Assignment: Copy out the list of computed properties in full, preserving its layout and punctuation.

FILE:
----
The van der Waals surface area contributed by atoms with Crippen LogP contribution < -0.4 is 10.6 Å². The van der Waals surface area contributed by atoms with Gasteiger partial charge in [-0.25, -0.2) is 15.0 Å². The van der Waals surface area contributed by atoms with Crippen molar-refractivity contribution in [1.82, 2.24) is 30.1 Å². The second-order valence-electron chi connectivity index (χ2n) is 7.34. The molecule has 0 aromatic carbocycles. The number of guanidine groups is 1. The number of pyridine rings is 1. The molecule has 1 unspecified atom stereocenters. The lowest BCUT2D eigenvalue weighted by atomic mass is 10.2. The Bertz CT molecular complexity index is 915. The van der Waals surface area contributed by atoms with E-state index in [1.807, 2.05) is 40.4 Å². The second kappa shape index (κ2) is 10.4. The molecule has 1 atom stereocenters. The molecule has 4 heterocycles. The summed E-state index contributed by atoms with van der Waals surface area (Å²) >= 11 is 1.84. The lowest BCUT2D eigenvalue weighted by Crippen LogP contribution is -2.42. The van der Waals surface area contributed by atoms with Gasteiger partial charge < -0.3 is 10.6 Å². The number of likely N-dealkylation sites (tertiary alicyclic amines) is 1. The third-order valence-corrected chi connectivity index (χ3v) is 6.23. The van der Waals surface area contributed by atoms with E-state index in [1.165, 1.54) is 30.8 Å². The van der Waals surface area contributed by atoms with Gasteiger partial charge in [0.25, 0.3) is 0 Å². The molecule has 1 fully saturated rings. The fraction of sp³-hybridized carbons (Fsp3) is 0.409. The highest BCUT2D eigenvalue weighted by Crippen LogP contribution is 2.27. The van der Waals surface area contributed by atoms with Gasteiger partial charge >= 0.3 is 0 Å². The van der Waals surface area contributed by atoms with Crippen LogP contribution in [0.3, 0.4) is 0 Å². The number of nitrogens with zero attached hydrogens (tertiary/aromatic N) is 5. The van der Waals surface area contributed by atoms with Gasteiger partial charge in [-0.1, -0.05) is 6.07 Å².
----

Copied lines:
The van der Waals surface area contributed by atoms with Crippen LogP contribution < -0.4 is 10.6 Å². The van der Waals surface area contributed by atoms with Gasteiger partial charge in [-0.25, -0.2) is 15.0 Å². The van der Waals surface area contributed by atoms with Crippen molar-refractivity contribution in [1.82, 2.24) is 30.1 Å². The second-order valence-electron chi connectivity index (χ2n) is 7.34. The molecule has 0 aromatic carbocycles. The number of guanidine groups is 1. The number of pyridine rings is 1. The molecule has 1 unspecified atom stereocenters. The lowest BCUT2D eigenvalue weighted by atomic mass is 10.2. The Bertz CT molecular complexity index is 915. The van der Waals surface area contributed by atoms with E-state index in [1.807, 2.05) is 40.4 Å². The second kappa shape index (κ2) is 10.4. The molecule has 1 atom stereocenters. The molecule has 4 heterocycles. The summed E-state index contributed by atoms with van der Waals surface area (Å²) >= 11 is 1.84. The lowest BCUT2D eigenvalue weighted by Crippen LogP contribution is -2.42. The van der Waals surface area contributed by atoms with Gasteiger partial charge < -0.3 is 10.6 Å². The number of likely N-dealkylation sites (tertiary alicyclic amines) is 1. The third-order valence-corrected chi connectivity index (χ3v) is 6.23. The van der Waals surface area contributed by atoms with E-state index in [1.165, 1.54) is 30.8 Å². The van der Waals surface area contributed by atoms with Gasteiger partial charge in [0.25, 0.3) is 0 Å². The molecule has 1 fully saturated rings. The fraction of sp³-hybridized carbons (Fsp3) is 0.409. The highest BCUT2D eigenvalue weighted by Crippen LogP contribution is 2.27. The van der Waals surface area contributed by atoms with Gasteiger partial charge >= 0.3 is 0 Å². The van der Waals surface area contributed by atoms with Crippen LogP contribution in [0.3, 0.4) is 0 Å². The number of nitrogens with zero attached hydrogens (tertiary/aromatic N) is 5. The van der Waals surface area contributed by atoms with Gasteiger partial charge in [-0.1, -0.05) is 6.07 Å².